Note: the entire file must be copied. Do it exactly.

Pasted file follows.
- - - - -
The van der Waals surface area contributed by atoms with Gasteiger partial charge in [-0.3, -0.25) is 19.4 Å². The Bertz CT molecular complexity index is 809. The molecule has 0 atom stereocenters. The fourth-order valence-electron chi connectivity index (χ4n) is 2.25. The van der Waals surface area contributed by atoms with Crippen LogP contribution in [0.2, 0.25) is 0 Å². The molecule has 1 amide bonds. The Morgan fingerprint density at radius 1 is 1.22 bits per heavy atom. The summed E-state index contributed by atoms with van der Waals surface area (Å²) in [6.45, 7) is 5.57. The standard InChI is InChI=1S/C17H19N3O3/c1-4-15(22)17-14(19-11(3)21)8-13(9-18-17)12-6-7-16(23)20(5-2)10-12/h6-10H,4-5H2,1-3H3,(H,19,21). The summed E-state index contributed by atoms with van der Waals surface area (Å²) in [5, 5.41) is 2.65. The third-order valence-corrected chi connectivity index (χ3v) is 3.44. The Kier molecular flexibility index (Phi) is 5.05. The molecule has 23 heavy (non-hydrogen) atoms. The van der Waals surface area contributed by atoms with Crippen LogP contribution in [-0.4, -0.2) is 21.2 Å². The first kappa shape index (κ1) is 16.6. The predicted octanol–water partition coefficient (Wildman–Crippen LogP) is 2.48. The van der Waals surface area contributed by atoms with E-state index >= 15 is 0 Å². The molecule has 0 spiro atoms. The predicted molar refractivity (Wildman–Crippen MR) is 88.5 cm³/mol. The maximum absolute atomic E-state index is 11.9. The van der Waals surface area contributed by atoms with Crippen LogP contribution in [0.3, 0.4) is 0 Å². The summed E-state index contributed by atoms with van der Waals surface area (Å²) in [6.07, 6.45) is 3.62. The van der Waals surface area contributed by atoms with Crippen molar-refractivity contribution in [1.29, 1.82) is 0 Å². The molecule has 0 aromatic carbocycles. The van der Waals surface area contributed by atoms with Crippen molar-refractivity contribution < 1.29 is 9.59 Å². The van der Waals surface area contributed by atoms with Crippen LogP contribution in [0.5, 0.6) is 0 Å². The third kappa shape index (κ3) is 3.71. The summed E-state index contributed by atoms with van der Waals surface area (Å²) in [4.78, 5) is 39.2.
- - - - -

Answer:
The van der Waals surface area contributed by atoms with Gasteiger partial charge in [-0.3, -0.25) is 19.4 Å². The Bertz CT molecular complexity index is 809. The molecule has 0 atom stereocenters. The fourth-order valence-electron chi connectivity index (χ4n) is 2.25. The van der Waals surface area contributed by atoms with Crippen LogP contribution in [0.2, 0.25) is 0 Å². The molecule has 1 amide bonds. The Morgan fingerprint density at radius 1 is 1.22 bits per heavy atom. The summed E-state index contributed by atoms with van der Waals surface area (Å²) in [6.45, 7) is 5.57. The standard InChI is InChI=1S/C17H19N3O3/c1-4-15(22)17-14(19-11(3)21)8-13(9-18-17)12-6-7-16(23)20(5-2)10-12/h6-10H,4-5H2,1-3H3,(H,19,21). The summed E-state index contributed by atoms with van der Waals surface area (Å²) in [5, 5.41) is 2.65. The third-order valence-corrected chi connectivity index (χ3v) is 3.44. The Kier molecular flexibility index (Phi) is 5.05. The molecule has 23 heavy (non-hydrogen) atoms. The van der Waals surface area contributed by atoms with Crippen LogP contribution in [-0.4, -0.2) is 21.2 Å². The first kappa shape index (κ1) is 16.6. The predicted octanol–water partition coefficient (Wildman–Crippen LogP) is 2.48. The van der Waals surface area contributed by atoms with E-state index >= 15 is 0 Å². The molecule has 0 spiro atoms. The predicted molar refractivity (Wildman–Crippen MR) is 88.5 cm³/mol. The maximum absolute atomic E-state index is 11.9. The van der Waals surface area contributed by atoms with Crippen LogP contribution in [0.3, 0.4) is 0 Å². The summed E-state index contributed by atoms with van der Waals surface area (Å²) in [6.07, 6.45) is 3.62. The van der Waals surface area contributed by atoms with Crippen molar-refractivity contribution in [1.29, 1.82) is 0 Å². The molecule has 0 aromatic carbocycles. The van der Waals surface area contributed by atoms with Crippen molar-refractivity contribution < 1.29 is 9.59 Å². The van der Waals surface area contributed by atoms with Crippen LogP contribution in [0.5, 0.6) is 0 Å². The third kappa shape index (κ3) is 3.71. The summed E-state index contributed by atoms with van der Waals surface area (Å²) in [4.78, 5) is 39.2.